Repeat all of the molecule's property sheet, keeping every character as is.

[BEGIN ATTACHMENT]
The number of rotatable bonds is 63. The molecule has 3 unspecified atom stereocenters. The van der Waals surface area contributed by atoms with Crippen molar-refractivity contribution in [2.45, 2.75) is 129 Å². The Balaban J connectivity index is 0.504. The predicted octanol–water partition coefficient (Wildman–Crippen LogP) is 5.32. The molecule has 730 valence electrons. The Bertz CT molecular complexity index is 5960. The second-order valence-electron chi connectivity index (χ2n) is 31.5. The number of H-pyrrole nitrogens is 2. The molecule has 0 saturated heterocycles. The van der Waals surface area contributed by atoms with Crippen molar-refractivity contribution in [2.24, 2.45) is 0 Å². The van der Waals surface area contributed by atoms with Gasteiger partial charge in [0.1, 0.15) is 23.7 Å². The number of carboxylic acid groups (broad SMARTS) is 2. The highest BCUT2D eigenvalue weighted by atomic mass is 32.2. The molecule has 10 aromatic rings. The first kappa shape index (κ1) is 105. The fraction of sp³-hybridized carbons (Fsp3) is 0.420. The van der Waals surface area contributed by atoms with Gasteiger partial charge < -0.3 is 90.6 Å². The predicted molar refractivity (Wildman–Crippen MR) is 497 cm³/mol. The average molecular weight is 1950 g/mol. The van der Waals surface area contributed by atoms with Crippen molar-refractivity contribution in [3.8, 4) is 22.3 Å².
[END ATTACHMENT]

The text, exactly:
The number of rotatable bonds is 63. The molecule has 3 unspecified atom stereocenters. The van der Waals surface area contributed by atoms with Crippen molar-refractivity contribution in [2.45, 2.75) is 129 Å². The Balaban J connectivity index is 0.504. The predicted octanol–water partition coefficient (Wildman–Crippen LogP) is 5.32. The molecule has 730 valence electrons. The Bertz CT molecular complexity index is 5960. The second-order valence-electron chi connectivity index (χ2n) is 31.5. The number of H-pyrrole nitrogens is 2. The molecule has 0 saturated heterocycles. The van der Waals surface area contributed by atoms with Crippen molar-refractivity contribution in [2.24, 2.45) is 0 Å². The van der Waals surface area contributed by atoms with Gasteiger partial charge in [0.1, 0.15) is 23.7 Å². The number of carboxylic acid groups (broad SMARTS) is 2. The highest BCUT2D eigenvalue weighted by atomic mass is 32.2. The molecule has 10 aromatic rings. The first kappa shape index (κ1) is 105. The fraction of sp³-hybridized carbons (Fsp3) is 0.420. The van der Waals surface area contributed by atoms with Gasteiger partial charge < -0.3 is 90.6 Å². The predicted molar refractivity (Wildman–Crippen MR) is 497 cm³/mol. The average molecular weight is 1950 g/mol. The van der Waals surface area contributed by atoms with Crippen molar-refractivity contribution in [3.8, 4) is 22.3 Å².